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Worm Waste Making its Mark to Market E-mail
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Saturday, 01 October 2005
Worm Waste Making its Mark to Market

June 2005

The News-Gazette (Champaign-Urbana, Illinois)

By Christine Des Garennes

Julie Hughes lined the bottom of a shoebox-size plastic container with some crinkled old leaves, followed by shredded wet newspaper, a sprinkling of sand, some cantaloupe rind, crushed egg shells and a handful of worms mixed with compost.

She repeated the steps. Then topped it off with a layer of wet paper towels.

"It's like baking a cake, kids," she told a tour group with the University of Illinois Extension's Vermilion County office.   "Or lasagna," someone offered.

The crowd had gathered around Hughes, a Master Gardener and former grade school teacher, to learn about vermiculture, or vermicomposting.

Here's how it works. Red worms, called Eisenia Fetida, will munch on the waste, digest it and, well, dispose of it.

The waste product is called castings. In other words, worm poop.

"It's like nothing else," Hughes said.

Near Hughes' demonstration table, a large bucketlike container with a blender and aerator brewed compost tea. (Imagine water and molasses mixing with a bag of worm castings.) The result will be a potion she'll spray on her plants and flowers. As for the castings, she'll mix those with her potting soil. Both will help build soil fertility and keep pests away, she said.

"The castings are the most nutrient-rich soil amendment on the planet. They can be worked into the soil to help rebuild it," said Brett Ivers, educator with the Illinois Department of Commerce and Economic Opportunity's bureau of energy and recycling. The department sponsors a vermiculture conference every year in Springfield. As part of the Illinois Sustainable Education Project, she sends educational packages to teachers who incorporate worm composting into their classrooms.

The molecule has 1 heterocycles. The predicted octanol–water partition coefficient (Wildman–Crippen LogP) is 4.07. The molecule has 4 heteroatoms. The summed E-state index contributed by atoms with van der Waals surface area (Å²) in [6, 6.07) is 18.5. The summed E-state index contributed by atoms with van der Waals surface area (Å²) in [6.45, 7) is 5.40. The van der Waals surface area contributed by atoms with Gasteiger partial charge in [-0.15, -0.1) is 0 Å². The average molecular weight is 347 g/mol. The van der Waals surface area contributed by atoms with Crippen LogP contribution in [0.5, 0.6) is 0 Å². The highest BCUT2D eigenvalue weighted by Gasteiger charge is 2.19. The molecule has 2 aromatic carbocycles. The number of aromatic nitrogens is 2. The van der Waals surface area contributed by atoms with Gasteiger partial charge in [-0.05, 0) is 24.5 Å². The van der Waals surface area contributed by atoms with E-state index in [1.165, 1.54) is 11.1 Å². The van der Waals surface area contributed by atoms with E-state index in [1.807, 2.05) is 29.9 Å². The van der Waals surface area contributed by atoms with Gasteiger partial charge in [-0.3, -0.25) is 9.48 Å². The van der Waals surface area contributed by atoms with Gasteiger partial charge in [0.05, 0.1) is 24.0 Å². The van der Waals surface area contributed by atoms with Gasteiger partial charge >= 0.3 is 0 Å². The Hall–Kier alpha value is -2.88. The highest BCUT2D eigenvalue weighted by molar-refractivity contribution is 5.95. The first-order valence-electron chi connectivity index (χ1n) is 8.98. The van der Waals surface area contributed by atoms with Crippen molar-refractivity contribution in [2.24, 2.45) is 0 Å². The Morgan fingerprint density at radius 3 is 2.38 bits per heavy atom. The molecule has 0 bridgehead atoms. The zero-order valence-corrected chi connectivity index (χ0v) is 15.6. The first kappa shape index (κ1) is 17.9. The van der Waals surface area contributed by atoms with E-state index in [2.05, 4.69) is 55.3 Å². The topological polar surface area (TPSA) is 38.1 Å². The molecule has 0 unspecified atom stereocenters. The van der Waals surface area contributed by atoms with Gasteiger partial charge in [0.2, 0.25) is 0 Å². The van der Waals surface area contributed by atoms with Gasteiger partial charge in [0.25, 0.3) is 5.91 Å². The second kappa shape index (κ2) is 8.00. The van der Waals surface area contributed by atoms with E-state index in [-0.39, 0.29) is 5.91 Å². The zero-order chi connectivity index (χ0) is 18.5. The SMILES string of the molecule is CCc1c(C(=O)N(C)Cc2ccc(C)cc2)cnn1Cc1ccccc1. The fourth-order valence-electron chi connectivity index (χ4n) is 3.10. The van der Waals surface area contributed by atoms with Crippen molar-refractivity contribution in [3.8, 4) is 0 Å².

"It's the ideal fertilizer. The worms digest organic matter, pass this product out, producing a balance of nutrients and microorganisms. You want something that's as perfect as nature can make it," said Dave Bishop, who runs Prairie Earth Farms, a 300-acre organic farm in Atlanta, Ill.

Hughes uses the castings for gardening projects, but if brewed with dechlorinated water, they can be sprayed on a much larger scale, say, a few hundred acres, Ivers said.

Most worm castings and compost are sold in specialty gardening catalogs and some nurseries. Strawberry Fields in Urbana sells worm compost and Illini FS Farmtown in Urbana is considering it.

"As more people come in asking for organic gardening products, it's something we'll need to learn more about," said Joe Kirkpatrick, Farmtown's store manager.

Some businesses and institutions have already gotten in on the action.

Working with New Horizons Organics in Bunker Hill, Ill., the furniture store IKEA in Schaumburg feeds 100 pounds of food scraps to red worms every day. The scraps are generated while employees prepare food dishes for the store's cafeteria, Ivers said.

A similar project will occur at Southern Illinois University in Carbondale, where a minimum of 1,200 pounds of food waste will be fed to red worms. Eventually the castings will be used as fertilizer for the school's landscaping, Ivers said.

Ivers and Hughes said there is potential for people to get involved in worm castings on a gardening scale or commercial scale and that the industry is poised for growth.

But they may meet a few skeptics out there. Even the worm industry is not free from potential business fraud.

A few years ago, the Oklahoma Department of Securities sued and shut down a company called B&B Worm Farms. (In addition, several state attorneys general ordered the companies to stop doing business in their states.)

"The company wanted people to grow worms, and they guaranteed people that for all the worms they grew they would pay $10 a pound. It was a pyramid scheme. They were selling worms to people to grow worms to sell worms," Ivers said.

When the company ran into financial trouble, a lot of people lost money and were stuck with worms.

The difference is "there's a finite market for worms. The market for castings is infinite," Ivers said.

Copyright (c) 2005, The News-Gazette, Champaign-Urbana, Ill.




Last Updated ( Saturday, 01 October 2005 )
 
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